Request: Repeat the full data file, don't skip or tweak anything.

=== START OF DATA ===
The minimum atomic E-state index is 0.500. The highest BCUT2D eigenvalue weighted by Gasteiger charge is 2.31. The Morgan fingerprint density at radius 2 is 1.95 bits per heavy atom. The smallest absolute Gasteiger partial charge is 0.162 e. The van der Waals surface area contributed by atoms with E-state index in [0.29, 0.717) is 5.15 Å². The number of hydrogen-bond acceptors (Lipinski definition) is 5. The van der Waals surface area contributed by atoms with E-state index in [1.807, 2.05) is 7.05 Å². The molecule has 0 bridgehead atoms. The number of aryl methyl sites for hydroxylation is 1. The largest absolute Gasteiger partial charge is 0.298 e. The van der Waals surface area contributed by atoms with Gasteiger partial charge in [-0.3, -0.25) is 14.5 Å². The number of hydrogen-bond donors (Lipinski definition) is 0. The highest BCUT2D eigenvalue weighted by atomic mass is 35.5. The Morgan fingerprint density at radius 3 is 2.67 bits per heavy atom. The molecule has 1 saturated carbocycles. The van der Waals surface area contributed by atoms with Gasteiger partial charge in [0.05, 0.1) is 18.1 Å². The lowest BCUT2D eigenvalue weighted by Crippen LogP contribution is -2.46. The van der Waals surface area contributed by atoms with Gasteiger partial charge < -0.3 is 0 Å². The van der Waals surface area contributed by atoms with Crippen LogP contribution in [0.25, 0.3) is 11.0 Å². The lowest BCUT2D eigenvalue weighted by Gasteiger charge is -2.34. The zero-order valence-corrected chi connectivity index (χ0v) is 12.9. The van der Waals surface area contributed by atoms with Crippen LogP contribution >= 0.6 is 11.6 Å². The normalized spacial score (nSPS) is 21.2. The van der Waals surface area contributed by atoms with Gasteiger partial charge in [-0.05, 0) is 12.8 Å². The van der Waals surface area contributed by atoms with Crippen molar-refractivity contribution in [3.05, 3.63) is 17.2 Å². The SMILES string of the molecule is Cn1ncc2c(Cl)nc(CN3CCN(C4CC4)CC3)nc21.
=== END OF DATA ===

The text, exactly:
The minimum atomic E-state index is 0.500. The highest BCUT2D eigenvalue weighted by Gasteiger charge is 2.31. The Morgan fingerprint density at radius 2 is 1.95 bits per heavy atom. The smallest absolute Gasteiger partial charge is 0.162 e. The van der Waals surface area contributed by atoms with E-state index in [0.29, 0.717) is 5.15 Å². The number of hydrogen-bond acceptors (Lipinski definition) is 5. The van der Waals surface area contributed by atoms with E-state index in [1.807, 2.05) is 7.05 Å². The molecule has 0 bridgehead atoms. The number of aryl methyl sites for hydroxylation is 1. The largest absolute Gasteiger partial charge is 0.298 e. The van der Waals surface area contributed by atoms with Gasteiger partial charge in [-0.3, -0.25) is 14.5 Å². The number of hydrogen-bond donors (Lipinski definition) is 0. The highest BCUT2D eigenvalue weighted by atomic mass is 35.5. The Morgan fingerprint density at radius 3 is 2.67 bits per heavy atom. The molecule has 1 saturated carbocycles. The van der Waals surface area contributed by atoms with Gasteiger partial charge in [0.05, 0.1) is 18.1 Å². The lowest BCUT2D eigenvalue weighted by Crippen LogP contribution is -2.46. The van der Waals surface area contributed by atoms with Gasteiger partial charge < -0.3 is 0 Å². The van der Waals surface area contributed by atoms with Crippen LogP contribution in [0.25, 0.3) is 11.0 Å². The lowest BCUT2D eigenvalue weighted by Gasteiger charge is -2.34. The zero-order valence-corrected chi connectivity index (χ0v) is 12.9. The van der Waals surface area contributed by atoms with Crippen LogP contribution >= 0.6 is 11.6 Å². The normalized spacial score (nSPS) is 21.2. The van der Waals surface area contributed by atoms with Gasteiger partial charge in [-0.05, 0) is 12.8 Å². The van der Waals surface area contributed by atoms with Crippen molar-refractivity contribution in [3.05, 3.63) is 17.2 Å². The SMILES string of the molecule is Cn1ncc2c(Cl)nc(CN3CCN(C4CC4)CC3)nc21.